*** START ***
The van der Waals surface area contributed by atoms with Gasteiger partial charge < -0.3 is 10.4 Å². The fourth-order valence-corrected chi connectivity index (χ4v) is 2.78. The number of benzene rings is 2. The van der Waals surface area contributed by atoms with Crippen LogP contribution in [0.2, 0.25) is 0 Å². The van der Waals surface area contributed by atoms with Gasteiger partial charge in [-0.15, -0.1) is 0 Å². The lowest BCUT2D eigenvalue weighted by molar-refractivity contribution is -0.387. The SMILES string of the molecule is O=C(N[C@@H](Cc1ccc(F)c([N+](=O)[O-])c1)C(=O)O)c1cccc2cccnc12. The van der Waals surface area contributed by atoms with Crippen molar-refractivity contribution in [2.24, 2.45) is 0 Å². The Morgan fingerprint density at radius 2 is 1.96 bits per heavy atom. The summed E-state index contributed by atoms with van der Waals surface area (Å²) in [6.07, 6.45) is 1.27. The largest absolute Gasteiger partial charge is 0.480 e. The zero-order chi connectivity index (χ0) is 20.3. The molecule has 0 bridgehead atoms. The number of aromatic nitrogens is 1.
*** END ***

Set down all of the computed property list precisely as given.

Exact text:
The van der Waals surface area contributed by atoms with Gasteiger partial charge < -0.3 is 10.4 Å². The fourth-order valence-corrected chi connectivity index (χ4v) is 2.78. The number of benzene rings is 2. The van der Waals surface area contributed by atoms with Crippen LogP contribution in [0.2, 0.25) is 0 Å². The van der Waals surface area contributed by atoms with Gasteiger partial charge in [-0.15, -0.1) is 0 Å². The lowest BCUT2D eigenvalue weighted by molar-refractivity contribution is -0.387. The SMILES string of the molecule is O=C(N[C@@H](Cc1ccc(F)c([N+](=O)[O-])c1)C(=O)O)c1cccc2cccnc12. The van der Waals surface area contributed by atoms with Crippen molar-refractivity contribution in [2.24, 2.45) is 0 Å². The Morgan fingerprint density at radius 2 is 1.96 bits per heavy atom. The summed E-state index contributed by atoms with van der Waals surface area (Å²) in [6.07, 6.45) is 1.27. The largest absolute Gasteiger partial charge is 0.480 e. The zero-order chi connectivity index (χ0) is 20.3. The molecule has 0 bridgehead atoms. The number of aromatic nitrogens is 1.